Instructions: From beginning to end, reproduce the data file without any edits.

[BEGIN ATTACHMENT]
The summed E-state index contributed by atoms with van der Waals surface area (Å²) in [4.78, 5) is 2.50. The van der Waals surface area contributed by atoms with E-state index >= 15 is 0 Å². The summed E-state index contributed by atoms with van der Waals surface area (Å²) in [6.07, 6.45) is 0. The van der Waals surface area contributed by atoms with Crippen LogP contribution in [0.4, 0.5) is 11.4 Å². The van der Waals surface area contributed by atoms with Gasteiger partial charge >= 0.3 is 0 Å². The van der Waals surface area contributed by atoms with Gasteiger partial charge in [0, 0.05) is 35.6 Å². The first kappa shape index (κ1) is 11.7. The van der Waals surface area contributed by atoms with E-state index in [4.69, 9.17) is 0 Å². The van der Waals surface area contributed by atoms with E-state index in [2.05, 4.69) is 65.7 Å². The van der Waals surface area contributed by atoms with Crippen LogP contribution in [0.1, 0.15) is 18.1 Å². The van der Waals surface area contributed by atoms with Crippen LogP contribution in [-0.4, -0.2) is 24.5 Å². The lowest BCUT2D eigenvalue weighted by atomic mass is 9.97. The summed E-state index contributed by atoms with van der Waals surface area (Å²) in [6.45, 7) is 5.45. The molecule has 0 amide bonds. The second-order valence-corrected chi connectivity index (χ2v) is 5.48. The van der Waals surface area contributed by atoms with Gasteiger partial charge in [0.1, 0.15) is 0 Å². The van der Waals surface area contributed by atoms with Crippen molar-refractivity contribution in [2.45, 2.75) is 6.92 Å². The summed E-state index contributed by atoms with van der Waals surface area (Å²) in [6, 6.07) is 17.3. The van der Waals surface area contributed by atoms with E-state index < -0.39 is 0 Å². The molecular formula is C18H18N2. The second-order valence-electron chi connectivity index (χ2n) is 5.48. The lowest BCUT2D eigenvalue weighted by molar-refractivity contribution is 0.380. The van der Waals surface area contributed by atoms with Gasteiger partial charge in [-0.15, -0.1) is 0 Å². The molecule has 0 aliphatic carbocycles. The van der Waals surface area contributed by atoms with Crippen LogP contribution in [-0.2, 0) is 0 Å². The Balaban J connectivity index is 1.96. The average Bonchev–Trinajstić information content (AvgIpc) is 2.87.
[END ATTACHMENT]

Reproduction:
The summed E-state index contributed by atoms with van der Waals surface area (Å²) in [4.78, 5) is 2.50. The van der Waals surface area contributed by atoms with E-state index >= 15 is 0 Å². The summed E-state index contributed by atoms with van der Waals surface area (Å²) in [6.07, 6.45) is 0. The van der Waals surface area contributed by atoms with Crippen LogP contribution in [0.4, 0.5) is 11.4 Å². The van der Waals surface area contributed by atoms with Gasteiger partial charge >= 0.3 is 0 Å². The van der Waals surface area contributed by atoms with Gasteiger partial charge in [0, 0.05) is 35.6 Å². The first kappa shape index (κ1) is 11.7. The van der Waals surface area contributed by atoms with E-state index in [4.69, 9.17) is 0 Å². The van der Waals surface area contributed by atoms with E-state index in [2.05, 4.69) is 65.7 Å². The van der Waals surface area contributed by atoms with Crippen LogP contribution in [0.1, 0.15) is 18.1 Å². The van der Waals surface area contributed by atoms with Crippen LogP contribution in [-0.4, -0.2) is 24.5 Å². The lowest BCUT2D eigenvalue weighted by atomic mass is 9.97. The summed E-state index contributed by atoms with van der Waals surface area (Å²) in [6.45, 7) is 5.45. The molecule has 0 amide bonds. The second-order valence-corrected chi connectivity index (χ2v) is 5.48. The van der Waals surface area contributed by atoms with Gasteiger partial charge in [0.1, 0.15) is 0 Å². The van der Waals surface area contributed by atoms with Crippen molar-refractivity contribution in [2.45, 2.75) is 6.92 Å². The summed E-state index contributed by atoms with van der Waals surface area (Å²) in [6, 6.07) is 17.3. The van der Waals surface area contributed by atoms with E-state index < -0.39 is 0 Å². The molecular formula is C18H18N2. The second-order valence-electron chi connectivity index (χ2n) is 5.48. The lowest BCUT2D eigenvalue weighted by molar-refractivity contribution is 0.380. The van der Waals surface area contributed by atoms with Gasteiger partial charge in [-0.15, -0.1) is 0 Å². The molecule has 0 aliphatic carbocycles. The van der Waals surface area contributed by atoms with Crippen LogP contribution in [-0.2, 0) is 0 Å². The Balaban J connectivity index is 1.96. The average Bonchev–Trinajstić information content (AvgIpc) is 2.87.